keywords = "Asphyxia, Magnesium sulphate, Seizures",
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Time and sex dependent effects of magnesium sulphate on post-asphyxial seizures in preterm fetal sheep. / Bennet, Laura; Galinsky, Robert; Draghi, Vittoria; Lear, Christopher A.; Davidson, Joanne O.; Unsworth, Charles P.; Gunn, Alistair J.

In: Journal of Physiology, Vol. 596, No. 23, 01.12.2018.

Research output: Contribution to journalArticleResearchpeer-review

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T1 - Time and sex dependent effects of magnesium sulphate on post-asphyxial seizures in preterm fetal sheep

AU - Bennet, Laura

AU - Galinsky, Robert

AU - Draghi, Vittoria

AU - Lear, Christopher A.

AU - Davidson, Joanne O.

AU - Unsworth, Charles P.

AU - Gunn, Alistair J.

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N2 - Key points: We evaluated the effect of magnesium sulphate (MgSO4) on seizures induced by asphyxia in preterm fetal sheep. MgSO4 did not prevent seizures, but significantly reduced the total duration, number of seizures, seizure amplitude and average seizure burden. Saline-asphyxia male fetuses had significantly more seizures than female fetuses, but male fetuses showed significantly greater reduction in seizures during MgSO4 infusion than female fetuses. A circadian profile of seizure activity was observed in all fetuses, with peak seizures seen around 04.00-06.00 h on the first and second days after the end of asphyxia. This study is the first to demonstrate that MgSO4 has utility as an anti-seizure agent after hypoxia-ischaemia. More information is needed about the mechanisms mediating the effect of MgSO4 on seizures and sexual dimorphism, and the influence of circadian rhythms on seizure expression. Seizures are common in newborns after asphyxia at birth and are often refractory to anti-seizure agents. Magnesium sulphate (MgSO4) has anticonvulsant effects and is increasingly given to women in preterm labour for potential neuroprotection. There is limited information on its effects on perinatal seizures. We examined the hypothesis that MgSO4 infusion would reduce fetal seizures after asphyxia in utero. Preterm fetal sheep at 0.7 gestation (104 days, term = 147 days) were given intravenous infusions of either saline (n = 14) or MgSO4 (n = 12, 160 mg bolus + 48 mg h-1 infusion over 48 h). Fetuses underwent umbilical cord occlusion (UCO) for 25 min, 24 h after the start of infusion. The start time for seizures did not differ between groups, but MgSO4 significantly reduced the total number of seizures (P < 0.001), peak seizure amplitude (P < 0.05) and seizure burden (P < 0.005). Within the saline-asphyxia group, male fetuses had significantly more seizures than females (P < 0.05). Within the MgSO4-asphyxia group, although both sexes had fewer seizures than the saline-asphyxia group, the greatest effect of MgSO4 was on male fetuses, with reduced numbers of seizures (P < 0.001) and seizure burden (P < 0.005). Only 1 out of 6 MgSO4 males had seizures on the second day post-UCO compared to 5 out of 6 MgSO4 female fetuses (P = 0.08). Finally, seizures showed a circadian profile with peak seizures between 04.00 and 06.00 h on the first and second day post-UCO. Collectively, these results suggest that MgSO4 may have utility in treating perinatal seizures and has sexually dimorphic effects.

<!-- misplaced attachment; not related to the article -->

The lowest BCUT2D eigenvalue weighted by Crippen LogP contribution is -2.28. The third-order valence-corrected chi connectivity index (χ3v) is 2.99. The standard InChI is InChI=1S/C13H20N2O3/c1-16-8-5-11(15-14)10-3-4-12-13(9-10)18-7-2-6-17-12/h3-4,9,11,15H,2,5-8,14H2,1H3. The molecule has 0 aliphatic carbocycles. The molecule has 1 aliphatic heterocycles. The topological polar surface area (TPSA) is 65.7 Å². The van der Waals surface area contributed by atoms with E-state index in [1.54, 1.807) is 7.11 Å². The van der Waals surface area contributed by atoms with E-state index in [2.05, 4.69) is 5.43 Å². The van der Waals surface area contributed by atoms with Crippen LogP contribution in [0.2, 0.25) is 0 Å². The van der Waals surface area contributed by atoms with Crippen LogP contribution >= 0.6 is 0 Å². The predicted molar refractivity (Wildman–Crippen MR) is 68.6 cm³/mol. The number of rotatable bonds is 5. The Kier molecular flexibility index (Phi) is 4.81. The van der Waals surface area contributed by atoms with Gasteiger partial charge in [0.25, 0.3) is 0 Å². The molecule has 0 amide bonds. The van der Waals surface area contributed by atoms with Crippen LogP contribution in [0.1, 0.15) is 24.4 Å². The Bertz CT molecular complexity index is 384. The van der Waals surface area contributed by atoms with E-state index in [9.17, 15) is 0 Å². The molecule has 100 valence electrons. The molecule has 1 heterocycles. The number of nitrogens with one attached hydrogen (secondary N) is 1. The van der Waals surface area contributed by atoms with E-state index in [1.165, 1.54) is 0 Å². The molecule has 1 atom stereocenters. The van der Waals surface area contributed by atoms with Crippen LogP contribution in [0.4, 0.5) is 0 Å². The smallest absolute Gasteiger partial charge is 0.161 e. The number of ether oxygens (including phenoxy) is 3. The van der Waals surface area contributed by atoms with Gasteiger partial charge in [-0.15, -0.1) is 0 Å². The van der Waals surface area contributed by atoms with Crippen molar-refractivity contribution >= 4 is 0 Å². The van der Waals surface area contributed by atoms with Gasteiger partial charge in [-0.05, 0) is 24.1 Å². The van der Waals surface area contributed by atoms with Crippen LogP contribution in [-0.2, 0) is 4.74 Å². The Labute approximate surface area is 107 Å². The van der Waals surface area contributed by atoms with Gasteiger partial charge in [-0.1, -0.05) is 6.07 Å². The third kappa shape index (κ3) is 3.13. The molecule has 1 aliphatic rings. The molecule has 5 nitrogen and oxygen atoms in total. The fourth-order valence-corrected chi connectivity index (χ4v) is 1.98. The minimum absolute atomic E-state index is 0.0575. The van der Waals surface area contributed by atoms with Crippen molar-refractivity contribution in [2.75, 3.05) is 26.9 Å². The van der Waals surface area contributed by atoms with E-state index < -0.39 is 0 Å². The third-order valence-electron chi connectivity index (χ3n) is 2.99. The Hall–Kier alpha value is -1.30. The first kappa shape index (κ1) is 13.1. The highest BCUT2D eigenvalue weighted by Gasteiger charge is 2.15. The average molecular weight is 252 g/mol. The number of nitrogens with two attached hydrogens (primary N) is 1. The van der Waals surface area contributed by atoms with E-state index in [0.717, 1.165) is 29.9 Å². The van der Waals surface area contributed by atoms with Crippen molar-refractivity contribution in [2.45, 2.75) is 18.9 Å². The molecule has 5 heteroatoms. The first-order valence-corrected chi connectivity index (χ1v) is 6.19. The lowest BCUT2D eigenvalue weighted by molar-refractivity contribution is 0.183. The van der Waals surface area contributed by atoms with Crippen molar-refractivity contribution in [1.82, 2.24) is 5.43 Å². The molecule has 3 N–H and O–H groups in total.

AB - Key points: We evaluated the effect of magnesium sulphate (MgSO4) on seizures induced by asphyxia in preterm fetal sheep. MgSO4 did not prevent seizures, but significantly reduced the total duration, number of seizures, seizure amplitude and average seizure burden. Saline-asphyxia male fetuses had significantly more seizures than female fetuses, but male fetuses showed significantly greater reduction in seizures during MgSO4 infusion than female fetuses. A circadian profile of seizure activity was observed in all fetuses, with peak seizures seen around 04.00-06.00 h on the first and second days after the end of asphyxia. This study is the first to demonstrate that MgSO4 has utility as an anti-seizure agent after hypoxia-ischaemia. More information is needed about the mechanisms mediating the effect of MgSO4 on seizures and sexual dimorphism, and the influence of circadian rhythms on seizure expression. Seizures are common in newborns after asphyxia at birth and are often refractory to anti-seizure agents. Magnesium sulphate (MgSO4) has anticonvulsant effects and is increasingly given to women in preterm labour for potential neuroprotection. There is limited information on its effects on perinatal seizures. We examined the hypothesis that MgSO4 infusion would reduce fetal seizures after asphyxia in utero. Preterm fetal sheep at 0.7 gestation (104 days, term = 147 days) were given intravenous infusions of either saline (n = 14) or MgSO4 (n = 12, 160 mg bolus + 48 mg h-1 infusion over 48 h). Fetuses underwent umbilical cord occlusion (UCO) for 25 min, 24 h after the start of infusion. The start time for seizures did not differ between groups, but MgSO4 significantly reduced the total number of seizures (P < 0.001), peak seizure amplitude (P < 0.05) and seizure burden (P < 0.005). Within the saline-asphyxia group, male fetuses had significantly more seizures than females (P < 0.05). Within the MgSO4-asphyxia group, although both sexes had fewer seizures than the saline-asphyxia group, the greatest effect of MgSO4 was on male fetuses, with reduced numbers of seizures (P < 0.001) and seizure burden (P < 0.005). Only 1 out of 6 MgSO4 males had seizures on the second day post-UCO compared to 5 out of 6 MgSO4 female fetuses (P = 0.08). Finally, seizures showed a circadian profile with peak seizures between 04.00 and 06.00 h on the first and second day post-UCO. Collectively, these results suggest that MgSO4 may have utility in treating perinatal seizures and has sexually dimorphic effects.

KW - Asphyxia

KW - Magnesium sulphate